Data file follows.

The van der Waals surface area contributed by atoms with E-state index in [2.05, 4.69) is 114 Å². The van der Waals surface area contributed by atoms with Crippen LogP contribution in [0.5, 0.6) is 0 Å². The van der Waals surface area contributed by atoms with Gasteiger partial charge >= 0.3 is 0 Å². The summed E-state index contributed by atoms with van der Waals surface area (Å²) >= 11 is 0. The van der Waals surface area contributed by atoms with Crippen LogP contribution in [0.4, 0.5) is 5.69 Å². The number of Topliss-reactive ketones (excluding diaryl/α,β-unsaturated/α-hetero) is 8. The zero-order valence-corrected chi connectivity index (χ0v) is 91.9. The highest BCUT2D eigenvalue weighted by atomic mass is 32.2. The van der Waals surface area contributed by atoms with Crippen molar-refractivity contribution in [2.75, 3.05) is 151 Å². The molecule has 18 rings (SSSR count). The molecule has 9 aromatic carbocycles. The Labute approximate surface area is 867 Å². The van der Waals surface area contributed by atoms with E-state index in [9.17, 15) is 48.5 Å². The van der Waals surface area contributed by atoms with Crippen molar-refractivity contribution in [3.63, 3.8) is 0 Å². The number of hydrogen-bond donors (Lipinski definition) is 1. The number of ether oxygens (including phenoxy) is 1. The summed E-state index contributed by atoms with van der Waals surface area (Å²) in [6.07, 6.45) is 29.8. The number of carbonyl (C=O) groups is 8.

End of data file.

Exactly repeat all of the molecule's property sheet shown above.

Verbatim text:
The van der Waals surface area contributed by atoms with E-state index in [2.05, 4.69) is 114 Å². The van der Waals surface area contributed by atoms with Crippen LogP contribution in [0.5, 0.6) is 0 Å². The van der Waals surface area contributed by atoms with Gasteiger partial charge >= 0.3 is 0 Å². The summed E-state index contributed by atoms with van der Waals surface area (Å²) >= 11 is 0. The van der Waals surface area contributed by atoms with Crippen LogP contribution in [0.4, 0.5) is 5.69 Å². The number of Topliss-reactive ketones (excluding diaryl/α,β-unsaturated/α-hetero) is 8. The zero-order valence-corrected chi connectivity index (χ0v) is 91.9. The highest BCUT2D eigenvalue weighted by atomic mass is 32.2. The van der Waals surface area contributed by atoms with Crippen molar-refractivity contribution in [2.75, 3.05) is 151 Å². The molecule has 18 rings (SSSR count). The molecule has 9 aromatic carbocycles. The Labute approximate surface area is 867 Å². The van der Waals surface area contributed by atoms with E-state index in [9.17, 15) is 48.5 Å². The van der Waals surface area contributed by atoms with Crippen molar-refractivity contribution in [3.63, 3.8) is 0 Å². The number of hydrogen-bond donors (Lipinski definition) is 1. The number of ether oxygens (including phenoxy) is 1. The summed E-state index contributed by atoms with van der Waals surface area (Å²) in [6.07, 6.45) is 29.8. The number of carbonyl (C=O) groups is 8.